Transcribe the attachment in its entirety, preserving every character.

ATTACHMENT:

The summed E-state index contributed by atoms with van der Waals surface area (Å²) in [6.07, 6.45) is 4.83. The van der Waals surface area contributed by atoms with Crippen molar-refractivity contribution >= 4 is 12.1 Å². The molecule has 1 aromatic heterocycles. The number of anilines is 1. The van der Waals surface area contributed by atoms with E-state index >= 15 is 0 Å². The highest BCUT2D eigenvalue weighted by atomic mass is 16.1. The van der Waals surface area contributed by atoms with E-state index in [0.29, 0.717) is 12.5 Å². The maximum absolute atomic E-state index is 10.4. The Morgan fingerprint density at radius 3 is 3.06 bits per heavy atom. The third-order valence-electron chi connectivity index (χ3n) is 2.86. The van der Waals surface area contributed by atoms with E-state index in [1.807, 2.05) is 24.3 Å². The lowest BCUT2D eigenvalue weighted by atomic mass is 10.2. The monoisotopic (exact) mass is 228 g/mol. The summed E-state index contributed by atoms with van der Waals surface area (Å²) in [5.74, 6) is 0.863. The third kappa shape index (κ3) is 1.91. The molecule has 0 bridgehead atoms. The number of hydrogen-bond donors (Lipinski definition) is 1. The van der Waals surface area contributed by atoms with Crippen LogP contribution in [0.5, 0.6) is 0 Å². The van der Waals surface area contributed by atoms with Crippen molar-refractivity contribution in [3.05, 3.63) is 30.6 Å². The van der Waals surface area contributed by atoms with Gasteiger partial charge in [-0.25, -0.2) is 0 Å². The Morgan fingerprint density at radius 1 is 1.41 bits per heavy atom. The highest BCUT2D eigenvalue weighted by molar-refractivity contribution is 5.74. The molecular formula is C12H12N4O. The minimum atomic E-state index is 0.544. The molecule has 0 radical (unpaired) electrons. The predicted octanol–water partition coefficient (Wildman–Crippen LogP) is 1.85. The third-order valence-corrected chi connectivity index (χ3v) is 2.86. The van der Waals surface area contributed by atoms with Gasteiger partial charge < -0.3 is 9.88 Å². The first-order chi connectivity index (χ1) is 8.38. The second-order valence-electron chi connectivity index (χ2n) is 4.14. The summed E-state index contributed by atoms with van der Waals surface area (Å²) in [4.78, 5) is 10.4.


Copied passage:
The summed E-state index contributed by atoms with van der Waals surface area (Å²) in [6.07, 6.45) is 4.83. The van der Waals surface area contributed by atoms with Crippen molar-refractivity contribution >= 4 is 12.1 Å². The molecule has 1 aromatic heterocycles. The number of anilines is 1. The van der Waals surface area contributed by atoms with E-state index >= 15 is 0 Å². The highest BCUT2D eigenvalue weighted by atomic mass is 16.1. The van der Waals surface area contributed by atoms with E-state index in [0.29, 0.717) is 12.5 Å². The maximum absolute atomic E-state index is 10.4. The Morgan fingerprint density at radius 3 is 3.06 bits per heavy atom. The third-order valence-electron chi connectivity index (χ3n) is 2.86. The van der Waals surface area contributed by atoms with E-state index in [1.807, 2.05) is 24.3 Å². The lowest BCUT2D eigenvalue weighted by atomic mass is 10.2. The monoisotopic (exact) mass is 228 g/mol. The summed E-state index contributed by atoms with van der Waals surface area (Å²) in [5.74, 6) is 0.863. The third kappa shape index (κ3) is 1.91. The molecule has 0 bridgehead atoms. The number of hydrogen-bond donors (Lipinski definition) is 1. The van der Waals surface area contributed by atoms with Crippen LogP contribution in [0.5, 0.6) is 0 Å². The van der Waals surface area contributed by atoms with Crippen molar-refractivity contribution in [3.05, 3.63) is 30.6 Å². The van der Waals surface area contributed by atoms with Gasteiger partial charge in [-0.25, -0.2) is 0 Å². The Morgan fingerprint density at radius 1 is 1.41 bits per heavy atom. The highest BCUT2D eigenvalue weighted by molar-refractivity contribution is 5.74. The molecular formula is C12H12N4O. The minimum atomic E-state index is 0.544. The molecule has 0 radical (unpaired) electrons. The predicted octanol–water partition coefficient (Wildman–Crippen LogP) is 1.85. The third-order valence-corrected chi connectivity index (χ3v) is 2.86. The van der Waals surface area contributed by atoms with Gasteiger partial charge < -0.3 is 9.88 Å². The first-order chi connectivity index (χ1) is 8.38. The second-order valence-electron chi connectivity index (χ2n) is 4.14. The summed E-state index contributed by atoms with van der Waals surface area (Å²) in [4.78, 5) is 10.4.